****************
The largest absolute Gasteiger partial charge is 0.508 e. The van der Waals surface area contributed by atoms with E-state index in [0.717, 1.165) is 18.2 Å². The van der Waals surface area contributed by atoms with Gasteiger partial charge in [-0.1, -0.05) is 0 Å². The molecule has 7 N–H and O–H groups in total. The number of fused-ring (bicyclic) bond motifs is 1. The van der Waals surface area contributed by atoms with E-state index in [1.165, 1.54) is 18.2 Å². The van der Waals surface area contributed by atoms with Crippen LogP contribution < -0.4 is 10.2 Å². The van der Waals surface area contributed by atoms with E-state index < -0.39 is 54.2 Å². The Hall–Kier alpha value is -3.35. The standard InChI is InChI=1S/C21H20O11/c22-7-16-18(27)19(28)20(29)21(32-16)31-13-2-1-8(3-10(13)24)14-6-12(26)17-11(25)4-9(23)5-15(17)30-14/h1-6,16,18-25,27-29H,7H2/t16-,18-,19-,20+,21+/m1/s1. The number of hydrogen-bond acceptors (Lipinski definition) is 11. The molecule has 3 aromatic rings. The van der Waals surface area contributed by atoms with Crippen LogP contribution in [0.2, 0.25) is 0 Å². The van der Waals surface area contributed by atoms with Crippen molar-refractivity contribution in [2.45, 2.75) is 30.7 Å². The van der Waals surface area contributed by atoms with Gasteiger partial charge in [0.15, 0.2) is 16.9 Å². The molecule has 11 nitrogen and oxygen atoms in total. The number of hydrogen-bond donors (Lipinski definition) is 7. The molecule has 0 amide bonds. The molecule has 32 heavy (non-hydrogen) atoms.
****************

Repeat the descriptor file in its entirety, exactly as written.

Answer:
The largest absolute Gasteiger partial charge is 0.508 e. The van der Waals surface area contributed by atoms with E-state index in [0.717, 1.165) is 18.2 Å². The van der Waals surface area contributed by atoms with Gasteiger partial charge in [-0.1, -0.05) is 0 Å². The molecule has 7 N–H and O–H groups in total. The number of fused-ring (bicyclic) bond motifs is 1. The van der Waals surface area contributed by atoms with E-state index in [1.165, 1.54) is 18.2 Å². The van der Waals surface area contributed by atoms with Crippen LogP contribution < -0.4 is 10.2 Å². The van der Waals surface area contributed by atoms with E-state index < -0.39 is 54.2 Å². The Hall–Kier alpha value is -3.35. The standard InChI is InChI=1S/C21H20O11/c22-7-16-18(27)19(28)20(29)21(32-16)31-13-2-1-8(3-10(13)24)14-6-12(26)17-11(25)4-9(23)5-15(17)30-14/h1-6,16,18-25,27-29H,7H2/t16-,18-,19-,20+,21+/m1/s1. The number of hydrogen-bond acceptors (Lipinski definition) is 11. The molecule has 3 aromatic rings. The van der Waals surface area contributed by atoms with Crippen LogP contribution in [0.2, 0.25) is 0 Å². The van der Waals surface area contributed by atoms with Crippen molar-refractivity contribution in [2.45, 2.75) is 30.7 Å². The van der Waals surface area contributed by atoms with Gasteiger partial charge in [0.15, 0.2) is 16.9 Å². The molecule has 11 nitrogen and oxygen atoms in total. The number of hydrogen-bond donors (Lipinski definition) is 7. The molecule has 0 amide bonds. The molecule has 32 heavy (non-hydrogen) atoms.